Janis Joplin

Rock and roller Janis Joplin was a songwriter and lead vocalist for Big Brother and the Holding Company, the Kozmic Blues Band and Full Tilt Boogie Band. Notably she had a hit #1 song for 9 weeks in 1971, with “Pearl” which was released posthumously. Her former home in the Haight district of San Francisco was transformed into a drug rehab center in 1999, four years after she was inducted into the Rock and Roll Hall of Fame.

Jim Morrison

Brilliant Jim Morrison, with a 149 IQ and a voracious appetite for reading, was a poet, songwriter, singer, film director and front man for The Doors. He led the group to be named the #1 rock group in the United States in 1969. The group’s first three albums went gold, paving the road for a successful future that was marred by Morrison’s untimely death in 1971. At the Atlanta International Film Festival in 1969, multi-talented Jim Morrison won the Golden Phoenix Award for the film Feast of Friends. He has been included in many lists of greatest singers.

Kurt Cobain

Kurt Cobain was the lead singer, guitarist, song-writer and founding member of the band Nirvana. He led the alternative rock band to numerous awards and nominations from its start in 1992. The group was known as “the flagship band” for Generation X and Cobain was designated “the spokesman of a generation”. Twenty years after his death, he was inducted into the Rock and Roll Hall of Fame.

Amy Winehouse

Amy Winehouse was a British singer and songwriter who was well known for her throaty voice and the way in which she mixed different musical genres. Jazz, reggae, rhythm and blues and soul all came together for her, leading to 63 music award nominations and 25 awards. She was the first British woman to win 5 Grammy awards. Notably she sang Happy Birthday to icon Nelson Mandela.

Throughout her career, Winehouse was extremely generous and supported numerous charities. The Amy Winehouse Foundation was created by her family following her death to help disadvantaged young people and to increase awareness of the negative effects of drugs and alcohol.

Brian Jones

Brian Jones was the original founder of the famous Rolling Stones. In addition, he was a guitarist and played a variety of instruments. Brian Jones created the Rolling Stones, chose its members, decided on the music style, named the group and even secured gigs in the early days. He was the driving force behind the debut of the group and was known as being an exceptional musician.

Ron “Pigpen” McKernan

Ron “Pigpen” McKernan was a founding member of the Grateful Dead, being the one who suggested to Jerry Garcia that they form an electric group. As the keyboardist and singer for the Grateful Dead, McKernan was key to the group’s early success. 19 years after the death of McKernan, the Grateful Dead was finally inducted into the Rock and Roll Hall of Fame.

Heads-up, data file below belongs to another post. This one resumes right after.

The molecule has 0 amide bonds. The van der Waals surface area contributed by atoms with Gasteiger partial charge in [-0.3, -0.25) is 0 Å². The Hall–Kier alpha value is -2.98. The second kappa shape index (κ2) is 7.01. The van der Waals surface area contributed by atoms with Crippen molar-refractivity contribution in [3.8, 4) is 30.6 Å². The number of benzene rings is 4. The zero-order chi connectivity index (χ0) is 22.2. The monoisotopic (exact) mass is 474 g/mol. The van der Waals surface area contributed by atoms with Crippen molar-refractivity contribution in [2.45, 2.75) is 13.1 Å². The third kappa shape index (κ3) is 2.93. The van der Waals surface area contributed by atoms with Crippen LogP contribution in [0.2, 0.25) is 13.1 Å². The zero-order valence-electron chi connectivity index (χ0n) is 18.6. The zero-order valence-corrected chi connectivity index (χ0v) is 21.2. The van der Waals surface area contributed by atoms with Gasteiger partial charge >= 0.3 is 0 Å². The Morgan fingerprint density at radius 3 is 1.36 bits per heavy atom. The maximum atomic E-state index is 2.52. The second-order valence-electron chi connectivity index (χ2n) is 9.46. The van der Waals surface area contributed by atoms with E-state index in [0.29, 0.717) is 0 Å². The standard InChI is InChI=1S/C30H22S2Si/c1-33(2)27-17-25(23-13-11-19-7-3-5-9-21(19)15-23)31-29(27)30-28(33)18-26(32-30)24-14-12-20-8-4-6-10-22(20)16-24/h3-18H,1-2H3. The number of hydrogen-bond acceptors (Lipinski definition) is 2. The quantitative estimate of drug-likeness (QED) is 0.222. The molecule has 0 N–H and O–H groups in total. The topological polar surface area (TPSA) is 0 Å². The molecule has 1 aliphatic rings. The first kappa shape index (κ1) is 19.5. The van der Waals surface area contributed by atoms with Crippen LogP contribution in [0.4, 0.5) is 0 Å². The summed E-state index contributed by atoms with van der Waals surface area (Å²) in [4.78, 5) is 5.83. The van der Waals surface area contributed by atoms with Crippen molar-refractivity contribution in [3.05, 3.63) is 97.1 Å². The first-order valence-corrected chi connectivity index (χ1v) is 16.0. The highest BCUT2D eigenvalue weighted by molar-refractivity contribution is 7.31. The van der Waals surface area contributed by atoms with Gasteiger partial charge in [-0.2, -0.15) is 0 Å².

Dave Alexander

Dave Alexander was the bassist for the group the Stooges prior to his 1975 death. The group pioneered the genre punk-rock. He was credited as having been the lead composer on several of the songs the group and a driving force in many respects for the group’s first two albums.

Pete Ham

Pete Ham of the British band Badfinger, is a Welsh guitarist and keyboardist. He led the group, which was made famous because of its musical collaborations with The Beatles on multiple occasions. He was also a gifted composer who co-wrote songs for other performers, such as the hit “Without You” made famous by Harry Nilsson. Along with Badfinger, he is noted as being amongst the first performers of the genre power pop.

Mia Zapata

Mia Zapata, was the lead singer of the group the Gits, when she was murdered in 1993, just one month after Atlantic Records offered to sign the group. The positive cultural impact of her violent death came about at the hands of her friends who, following her death, created an organization called Home Alive that focused on self-defense. Benefit concerts for this organization featured some of the biggest names in music in Seattle, including Nirvana, Pearl Jam, Heart and Soundgarden, as well as several presidents of the United States.

Chris Bell

Chris Bell was a member of pop band Big Star, as a singer-songwriter and guitarist. He was key in the making of the band’s first album “#1 Record”, as he did vocals, songwriting and played guitar. While this album only under 10,000 copies when it was first released in 1972, yet in 2003 it was ranked number 438 in the Rolling Stone list of the 500 greatest albums of all time. This created a resurge in interest in the album.

Freaky Tah

Freaky Tah, also known as Raymond Rogers, is a rapper and a member of the hip hop group Lost Boyz. The song that propelled the group to fame was the single “Renee” from their 1996 album Legal Drug Money. It reached Gold status and was on the Billboard Top 20, and was included on the soundtrack of the comedy movie “Don’t Be a Menace to South Central While Drinking Your Juice in the Hood.” The album Legal Drug Money was number one on the Top R&B/Hop Hop List, number 6 on the Billboard Hot 200 and went Gold according to the RIAA, just two months after it went on sale.

Kristen Pfaff

Kristen Pfaff was a member of the alternative rock band Hole where she played bass and also a background vocalist for the band Janitor Joe out of Minneapolis. The Buffalo Music Hall of Fame inducted Kristen as a member just months after her 1994 death. The band Hole gives a portion of album sales to the Kristen Pfaff Memorial fund. In addition, each year a radio station in Minneapolis offers a Kristen Pfaff Memorial Scholarship of $1000.

Even though these legends did not live long, their impact on their industry and the world can still be felt today, all impressive tributes for those who left this world too early.


Marus and his friend also created a website depicting each artist mentioned in the post with some music from them. Check it out